So So Review

BBC Review

Debut album from the partnership of Markus Popp (Oval, Microstoria) and singer Eriko...

Colin Buttimer 2004

'So' begins with plaintive notes picked out on an electric guitar which are quickly engulfed by a tidal wave of digitalia, loaded with an exhilarating variety of sounds: spooked clankings, seagull cries, rusting abrasions and seaweedy undercurrents.

The impact and its aftermath is an exhilarating experience. All the while the guitar's melody can just be heard beneath its surface. The sonic wave gradually becomes attenuated until a momentary silence descends. From this lull the guitar returns, accompanied now by Eriko Toyedn's intimately strained vocals. Then another wave tears singer and instrument away until eventually only the flotsam of a muted melody is left to wash to and fro.

So presents the pairing of Markus Popp of Oval and Microstoria fame and Eriko Toyedn, who bears the rare merit at the time of writing of returning no hits at all on Google. Their music was developed via the long distance exchange of audio files. The result are ten beguiling tracks which detail various collisions between between song and electronic noise. Tracks are named somewhat perfunctorily 'a', 'b' and so on until 'j'.

Eriko Toyedn sings a loving lullaby to Tetsuo The Iron Man. She begins to mutate into a cyborg. Machines attack the cyborg which multiplies via digital sleight of hand into multiple robot choirs. The machines attempt to crush, distress and reconfigure the cyborg into entirely new forms. The intimacy of the cyborg's song resists the violence of the machines and retains a modicum of her humanity (though its traces may be difficult to discern).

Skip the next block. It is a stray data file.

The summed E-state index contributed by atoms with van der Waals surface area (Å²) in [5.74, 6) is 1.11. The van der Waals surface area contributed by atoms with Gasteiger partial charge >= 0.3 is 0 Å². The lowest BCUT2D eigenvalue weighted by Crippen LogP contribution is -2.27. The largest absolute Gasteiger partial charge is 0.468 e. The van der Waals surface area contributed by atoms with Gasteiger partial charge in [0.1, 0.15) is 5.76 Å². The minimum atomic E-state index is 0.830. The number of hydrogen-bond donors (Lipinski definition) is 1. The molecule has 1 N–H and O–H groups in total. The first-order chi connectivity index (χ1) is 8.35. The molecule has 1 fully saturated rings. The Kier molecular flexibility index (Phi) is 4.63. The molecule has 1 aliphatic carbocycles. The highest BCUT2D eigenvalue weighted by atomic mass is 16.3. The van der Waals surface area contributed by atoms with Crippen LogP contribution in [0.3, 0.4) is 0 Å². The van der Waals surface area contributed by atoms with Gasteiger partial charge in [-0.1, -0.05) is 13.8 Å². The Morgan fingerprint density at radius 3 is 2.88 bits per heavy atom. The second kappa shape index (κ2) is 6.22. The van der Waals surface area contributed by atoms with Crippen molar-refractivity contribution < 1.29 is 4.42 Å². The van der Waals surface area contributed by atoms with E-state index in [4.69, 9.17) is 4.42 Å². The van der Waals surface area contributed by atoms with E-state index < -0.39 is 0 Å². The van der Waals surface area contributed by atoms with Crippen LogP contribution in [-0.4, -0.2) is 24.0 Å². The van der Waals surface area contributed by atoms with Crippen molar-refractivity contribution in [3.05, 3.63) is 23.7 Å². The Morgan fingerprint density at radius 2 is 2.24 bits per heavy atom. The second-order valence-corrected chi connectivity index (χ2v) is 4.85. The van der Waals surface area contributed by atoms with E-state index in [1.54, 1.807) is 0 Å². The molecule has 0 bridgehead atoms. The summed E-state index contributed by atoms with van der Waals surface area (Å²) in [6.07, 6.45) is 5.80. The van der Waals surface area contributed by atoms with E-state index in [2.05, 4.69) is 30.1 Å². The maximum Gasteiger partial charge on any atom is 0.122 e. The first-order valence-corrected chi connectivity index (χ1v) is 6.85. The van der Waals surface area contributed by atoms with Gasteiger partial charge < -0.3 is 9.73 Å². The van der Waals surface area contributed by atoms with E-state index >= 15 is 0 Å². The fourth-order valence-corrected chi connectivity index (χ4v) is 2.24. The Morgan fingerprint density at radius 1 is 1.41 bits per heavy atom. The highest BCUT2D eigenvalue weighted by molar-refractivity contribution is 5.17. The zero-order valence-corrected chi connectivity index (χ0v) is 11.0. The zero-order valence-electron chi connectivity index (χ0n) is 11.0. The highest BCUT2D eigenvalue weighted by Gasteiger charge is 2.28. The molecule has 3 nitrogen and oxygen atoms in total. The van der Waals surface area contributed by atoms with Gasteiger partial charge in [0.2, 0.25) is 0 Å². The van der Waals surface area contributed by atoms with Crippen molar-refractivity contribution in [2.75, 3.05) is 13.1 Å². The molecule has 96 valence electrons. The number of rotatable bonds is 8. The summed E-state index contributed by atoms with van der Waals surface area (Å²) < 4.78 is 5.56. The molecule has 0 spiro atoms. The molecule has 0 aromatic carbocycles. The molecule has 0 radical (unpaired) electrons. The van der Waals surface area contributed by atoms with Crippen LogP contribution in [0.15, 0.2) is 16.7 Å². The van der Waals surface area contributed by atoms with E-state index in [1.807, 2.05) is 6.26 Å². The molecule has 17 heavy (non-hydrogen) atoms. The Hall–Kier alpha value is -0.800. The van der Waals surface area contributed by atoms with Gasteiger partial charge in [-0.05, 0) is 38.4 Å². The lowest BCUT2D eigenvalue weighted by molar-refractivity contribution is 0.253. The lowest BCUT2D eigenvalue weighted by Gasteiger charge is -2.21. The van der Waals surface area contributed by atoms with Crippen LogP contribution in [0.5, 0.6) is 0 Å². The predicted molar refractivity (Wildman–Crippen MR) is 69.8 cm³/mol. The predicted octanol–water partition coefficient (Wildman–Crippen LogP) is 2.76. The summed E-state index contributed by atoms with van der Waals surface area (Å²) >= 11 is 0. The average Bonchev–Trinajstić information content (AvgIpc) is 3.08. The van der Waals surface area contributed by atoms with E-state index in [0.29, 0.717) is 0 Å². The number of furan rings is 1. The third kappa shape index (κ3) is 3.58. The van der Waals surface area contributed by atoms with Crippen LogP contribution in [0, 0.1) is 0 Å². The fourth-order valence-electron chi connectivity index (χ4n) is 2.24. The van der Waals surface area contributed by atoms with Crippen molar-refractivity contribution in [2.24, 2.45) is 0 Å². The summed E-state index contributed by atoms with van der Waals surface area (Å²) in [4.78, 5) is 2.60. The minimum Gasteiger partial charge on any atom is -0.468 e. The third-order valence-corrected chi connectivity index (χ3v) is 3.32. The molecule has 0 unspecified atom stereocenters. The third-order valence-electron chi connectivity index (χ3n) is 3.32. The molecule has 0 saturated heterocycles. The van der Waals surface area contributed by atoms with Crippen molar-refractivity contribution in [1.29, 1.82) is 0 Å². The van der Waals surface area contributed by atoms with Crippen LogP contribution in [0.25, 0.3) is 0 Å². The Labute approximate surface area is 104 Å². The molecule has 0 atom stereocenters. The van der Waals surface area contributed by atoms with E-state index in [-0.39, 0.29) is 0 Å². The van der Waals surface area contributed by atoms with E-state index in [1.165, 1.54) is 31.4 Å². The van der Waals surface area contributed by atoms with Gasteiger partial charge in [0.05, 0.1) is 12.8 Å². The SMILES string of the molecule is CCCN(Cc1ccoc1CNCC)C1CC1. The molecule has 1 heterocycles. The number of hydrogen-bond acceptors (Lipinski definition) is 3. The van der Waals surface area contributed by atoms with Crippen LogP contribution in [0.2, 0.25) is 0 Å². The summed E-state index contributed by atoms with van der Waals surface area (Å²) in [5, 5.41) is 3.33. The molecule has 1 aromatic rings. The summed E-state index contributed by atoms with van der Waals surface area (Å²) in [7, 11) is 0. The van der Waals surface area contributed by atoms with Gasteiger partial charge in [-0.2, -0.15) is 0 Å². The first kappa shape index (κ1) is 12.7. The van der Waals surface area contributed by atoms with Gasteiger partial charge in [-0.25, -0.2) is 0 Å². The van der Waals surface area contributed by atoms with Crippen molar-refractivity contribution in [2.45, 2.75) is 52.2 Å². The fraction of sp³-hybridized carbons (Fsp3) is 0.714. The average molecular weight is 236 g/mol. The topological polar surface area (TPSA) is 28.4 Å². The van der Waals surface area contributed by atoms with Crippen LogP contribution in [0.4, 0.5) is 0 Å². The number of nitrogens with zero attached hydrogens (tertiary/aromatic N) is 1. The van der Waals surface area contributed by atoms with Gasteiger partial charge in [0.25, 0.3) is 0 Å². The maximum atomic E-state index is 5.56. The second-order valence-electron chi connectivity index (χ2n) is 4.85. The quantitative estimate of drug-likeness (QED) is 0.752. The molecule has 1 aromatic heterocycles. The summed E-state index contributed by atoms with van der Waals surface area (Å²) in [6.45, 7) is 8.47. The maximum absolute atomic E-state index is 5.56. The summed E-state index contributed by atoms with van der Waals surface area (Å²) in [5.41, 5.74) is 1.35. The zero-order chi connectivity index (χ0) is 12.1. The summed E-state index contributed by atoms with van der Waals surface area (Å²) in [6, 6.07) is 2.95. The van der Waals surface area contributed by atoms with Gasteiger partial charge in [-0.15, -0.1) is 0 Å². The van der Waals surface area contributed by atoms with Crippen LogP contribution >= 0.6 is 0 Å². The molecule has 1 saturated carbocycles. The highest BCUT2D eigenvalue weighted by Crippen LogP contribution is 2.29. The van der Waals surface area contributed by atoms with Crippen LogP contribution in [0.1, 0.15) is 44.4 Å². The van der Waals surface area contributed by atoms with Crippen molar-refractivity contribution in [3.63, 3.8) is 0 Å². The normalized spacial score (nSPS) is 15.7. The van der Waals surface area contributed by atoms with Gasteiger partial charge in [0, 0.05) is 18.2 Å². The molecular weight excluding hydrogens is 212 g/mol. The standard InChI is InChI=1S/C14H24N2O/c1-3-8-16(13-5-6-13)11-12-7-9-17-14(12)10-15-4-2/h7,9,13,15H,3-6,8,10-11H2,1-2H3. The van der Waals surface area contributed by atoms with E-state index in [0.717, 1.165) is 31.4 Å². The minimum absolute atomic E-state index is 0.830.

In its quieter moments So comes on dreamy, full of whispers, night murmurs and longings. At these times the music is like a muted Howard Hodgkin painting, animated each moment by the application of Gaussian blurs and generous texturising filters, its edges pushed and pulled at like a finger painting.

Elsewhere So is songform caught up in virulent, digital glossolalia, words and musical notes subjected to a spectrum of attacks from gradual decay to sudden cessations inserted like incisions made by a surgeon's scalpel, to noisome annihilation like a road surface pulverised by a workman's electric drill.

For the longest time, the cover appeared to be a mass of abstract marks, then suddenly it came clear and two schooners at sea appeared out of the scratches. The revealed image further underlines the salty, maritime associations etched into the beautiful rumblings, muffled clanguors, screechings and raspings that make up this music. The CD itself bears a smeared mark which resembles a wraith; perhaps the ghost of the original songs?

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